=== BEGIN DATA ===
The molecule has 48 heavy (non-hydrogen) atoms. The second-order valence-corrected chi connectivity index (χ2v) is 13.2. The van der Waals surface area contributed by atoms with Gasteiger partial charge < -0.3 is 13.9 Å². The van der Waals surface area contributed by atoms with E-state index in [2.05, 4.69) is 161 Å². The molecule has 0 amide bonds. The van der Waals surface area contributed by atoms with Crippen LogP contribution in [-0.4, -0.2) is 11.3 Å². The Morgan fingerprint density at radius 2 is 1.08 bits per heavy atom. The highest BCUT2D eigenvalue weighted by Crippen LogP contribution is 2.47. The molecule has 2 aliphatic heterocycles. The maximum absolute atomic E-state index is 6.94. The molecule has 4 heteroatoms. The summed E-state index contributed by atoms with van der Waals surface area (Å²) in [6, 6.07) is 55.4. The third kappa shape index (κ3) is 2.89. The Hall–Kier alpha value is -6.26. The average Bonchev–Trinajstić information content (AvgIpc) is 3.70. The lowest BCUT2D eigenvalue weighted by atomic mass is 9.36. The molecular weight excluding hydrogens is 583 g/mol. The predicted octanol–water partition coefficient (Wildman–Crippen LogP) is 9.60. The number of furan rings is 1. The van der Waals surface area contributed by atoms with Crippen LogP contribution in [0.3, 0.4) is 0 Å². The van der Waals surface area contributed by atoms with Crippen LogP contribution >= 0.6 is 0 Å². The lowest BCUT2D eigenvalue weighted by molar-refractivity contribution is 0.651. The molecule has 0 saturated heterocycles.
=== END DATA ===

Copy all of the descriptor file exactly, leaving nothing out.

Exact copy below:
The molecule has 48 heavy (non-hydrogen) atoms. The second-order valence-corrected chi connectivity index (χ2v) is 13.2. The van der Waals surface area contributed by atoms with Gasteiger partial charge < -0.3 is 13.9 Å². The van der Waals surface area contributed by atoms with E-state index in [2.05, 4.69) is 161 Å². The molecule has 0 amide bonds. The van der Waals surface area contributed by atoms with Crippen LogP contribution in [-0.4, -0.2) is 11.3 Å². The Morgan fingerprint density at radius 2 is 1.08 bits per heavy atom. The highest BCUT2D eigenvalue weighted by Crippen LogP contribution is 2.47. The molecule has 2 aliphatic heterocycles. The maximum absolute atomic E-state index is 6.94. The molecule has 4 heteroatoms. The summed E-state index contributed by atoms with van der Waals surface area (Å²) in [6, 6.07) is 55.4. The third kappa shape index (κ3) is 2.89. The Hall–Kier alpha value is -6.26. The average Bonchev–Trinajstić information content (AvgIpc) is 3.70. The lowest BCUT2D eigenvalue weighted by atomic mass is 9.36. The molecular weight excluding hydrogens is 583 g/mol. The predicted octanol–water partition coefficient (Wildman–Crippen LogP) is 9.60. The number of furan rings is 1. The van der Waals surface area contributed by atoms with Crippen LogP contribution in [0.3, 0.4) is 0 Å². The van der Waals surface area contributed by atoms with Crippen LogP contribution >= 0.6 is 0 Å². The lowest BCUT2D eigenvalue weighted by molar-refractivity contribution is 0.651. The molecule has 0 saturated heterocycles.